Not only has malicious software cloaked in a wallpaper application stolen personal information from infected phones and sent it to a website in China, but researchers from Lookout Mobile Security have found a way to take the phones over completely -- including top-of-the-line models hawked by major wireless carriers.
In one presentation, Lookout's CEO John Herring said the Jackeey Wallpaper app, which has been downloaded millions of times, can gather passwords, browser history, the subscriber ID, and SIM card numbers and text messages.
In a separate presentation, researchers said top-of-the-line Android phones used by Sprint and Verizon can be taken over completely by attacking known flaws in the Linux operating system that underpins Android, researchers reported at Black Hat 2010. "It gives you root control, and you can do anything you want to do" with the phone, says Anthony Lineberry, a researcher for Lookout Mobile Security.
The company says Android's reputation for security may be exaggerated. "It survived the recent pwn2own slay fest unscathed, but this does not mean it is safe by any means," the company said in describing Lineberry's talk.
The best way to distribute malware that could exploit the flaw -- known as CVE-2009 1185 -- is via Android applications that customers might acquire free or buy from the Android Market. Installing the booby-trapped application would give root control of the device, Lineberry says. "Root is kind of God mode in the context of Linux. Once you have that, you have pretty much any system privilege."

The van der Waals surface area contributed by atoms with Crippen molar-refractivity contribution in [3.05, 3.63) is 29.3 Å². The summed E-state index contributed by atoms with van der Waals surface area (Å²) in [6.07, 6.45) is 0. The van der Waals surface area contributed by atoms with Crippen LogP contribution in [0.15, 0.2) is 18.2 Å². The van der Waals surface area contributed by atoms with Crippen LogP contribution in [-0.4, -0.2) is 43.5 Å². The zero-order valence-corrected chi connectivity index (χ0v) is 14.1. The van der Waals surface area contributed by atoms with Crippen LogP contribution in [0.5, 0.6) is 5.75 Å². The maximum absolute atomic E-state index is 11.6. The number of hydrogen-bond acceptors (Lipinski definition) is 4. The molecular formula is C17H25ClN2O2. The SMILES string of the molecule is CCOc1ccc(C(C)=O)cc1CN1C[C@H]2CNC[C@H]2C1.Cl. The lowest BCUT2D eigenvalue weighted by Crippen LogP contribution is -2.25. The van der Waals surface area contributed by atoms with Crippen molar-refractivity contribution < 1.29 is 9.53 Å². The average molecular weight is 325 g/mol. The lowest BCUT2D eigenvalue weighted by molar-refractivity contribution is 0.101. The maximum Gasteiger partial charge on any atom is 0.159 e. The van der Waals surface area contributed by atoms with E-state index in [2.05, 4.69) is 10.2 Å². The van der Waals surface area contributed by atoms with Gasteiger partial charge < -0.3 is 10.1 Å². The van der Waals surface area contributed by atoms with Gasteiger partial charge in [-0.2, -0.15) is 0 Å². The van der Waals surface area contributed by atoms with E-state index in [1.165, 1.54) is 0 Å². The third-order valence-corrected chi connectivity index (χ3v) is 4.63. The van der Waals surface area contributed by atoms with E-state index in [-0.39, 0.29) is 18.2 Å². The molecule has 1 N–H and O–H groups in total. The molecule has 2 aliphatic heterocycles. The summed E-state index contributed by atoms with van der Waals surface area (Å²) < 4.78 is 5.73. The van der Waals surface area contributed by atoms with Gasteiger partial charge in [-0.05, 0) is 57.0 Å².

CVE-2009 1185 has been known for more than a year and can be patched, but so far the carriers have not issued patches, Lineberry says. The root-control exploit has been successfully carried out in Lookout labs on the HTC Evo 4G (Sprint), Motorola Droid X (Verizon), and HTC Droid Incredible (Verizon) as well as the older HTC G1 and HTC Hero, he says.
But root control is not needed to carry out the type of attack executed by Jackeey Wallpaper, according to another Lookout researcher, Tim Wyatt. Applications require permissions in order to access features of the phone, and these permissions can be exploited. So, for instance, an application that tells the customer the nearest Chinese restaurant would need access to the phones GPS capabilities.